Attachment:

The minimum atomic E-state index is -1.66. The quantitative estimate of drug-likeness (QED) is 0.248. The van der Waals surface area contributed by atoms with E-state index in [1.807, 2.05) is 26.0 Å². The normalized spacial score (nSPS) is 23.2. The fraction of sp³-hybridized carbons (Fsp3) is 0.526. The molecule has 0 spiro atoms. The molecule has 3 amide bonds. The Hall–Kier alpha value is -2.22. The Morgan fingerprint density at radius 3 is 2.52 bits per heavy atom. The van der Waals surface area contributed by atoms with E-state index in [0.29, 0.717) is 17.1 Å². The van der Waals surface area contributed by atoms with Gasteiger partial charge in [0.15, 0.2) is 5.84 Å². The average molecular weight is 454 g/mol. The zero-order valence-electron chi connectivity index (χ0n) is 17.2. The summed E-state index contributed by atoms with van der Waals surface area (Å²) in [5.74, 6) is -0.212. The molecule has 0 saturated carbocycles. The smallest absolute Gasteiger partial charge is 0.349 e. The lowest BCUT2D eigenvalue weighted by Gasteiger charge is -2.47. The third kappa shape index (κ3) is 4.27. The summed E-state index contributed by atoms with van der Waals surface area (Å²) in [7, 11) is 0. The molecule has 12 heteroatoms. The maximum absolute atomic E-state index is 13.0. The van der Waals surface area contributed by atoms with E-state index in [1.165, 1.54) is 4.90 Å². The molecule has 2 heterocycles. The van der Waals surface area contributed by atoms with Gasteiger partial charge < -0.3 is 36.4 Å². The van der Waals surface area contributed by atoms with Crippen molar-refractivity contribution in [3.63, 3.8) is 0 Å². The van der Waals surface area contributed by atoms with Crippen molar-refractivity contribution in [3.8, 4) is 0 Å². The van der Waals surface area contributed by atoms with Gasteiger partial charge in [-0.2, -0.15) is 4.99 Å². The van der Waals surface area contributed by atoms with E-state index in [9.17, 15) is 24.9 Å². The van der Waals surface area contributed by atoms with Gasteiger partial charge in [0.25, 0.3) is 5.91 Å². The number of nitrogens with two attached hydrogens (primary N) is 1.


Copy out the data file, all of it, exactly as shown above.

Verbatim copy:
The minimum atomic E-state index is -1.66. The quantitative estimate of drug-likeness (QED) is 0.248. The van der Waals surface area contributed by atoms with E-state index in [1.807, 2.05) is 26.0 Å². The normalized spacial score (nSPS) is 23.2. The fraction of sp³-hybridized carbons (Fsp3) is 0.526. The molecule has 0 spiro atoms. The molecule has 3 amide bonds. The Hall–Kier alpha value is -2.22. The Morgan fingerprint density at radius 3 is 2.52 bits per heavy atom. The van der Waals surface area contributed by atoms with E-state index in [0.29, 0.717) is 17.1 Å². The van der Waals surface area contributed by atoms with Gasteiger partial charge in [0.15, 0.2) is 5.84 Å². The average molecular weight is 454 g/mol. The zero-order valence-electron chi connectivity index (χ0n) is 17.2. The summed E-state index contributed by atoms with van der Waals surface area (Å²) in [5.74, 6) is -0.212. The molecule has 0 saturated carbocycles. The smallest absolute Gasteiger partial charge is 0.349 e. The lowest BCUT2D eigenvalue weighted by Gasteiger charge is -2.47. The third kappa shape index (κ3) is 4.27. The summed E-state index contributed by atoms with van der Waals surface area (Å²) in [7, 11) is 0. The molecule has 12 heteroatoms. The maximum absolute atomic E-state index is 13.0. The van der Waals surface area contributed by atoms with E-state index in [1.165, 1.54) is 4.90 Å². The molecule has 2 heterocycles. The van der Waals surface area contributed by atoms with Gasteiger partial charge < -0.3 is 36.4 Å². The van der Waals surface area contributed by atoms with Crippen molar-refractivity contribution in [3.63, 3.8) is 0 Å². The van der Waals surface area contributed by atoms with Crippen molar-refractivity contribution in [3.8, 4) is 0 Å². The van der Waals surface area contributed by atoms with Gasteiger partial charge in [-0.2, -0.15) is 4.99 Å². The van der Waals surface area contributed by atoms with E-state index in [9.17, 15) is 24.9 Å². The van der Waals surface area contributed by atoms with Gasteiger partial charge in [0.25, 0.3) is 5.91 Å². The number of nitrogens with two attached hydrogens (primary N) is 1.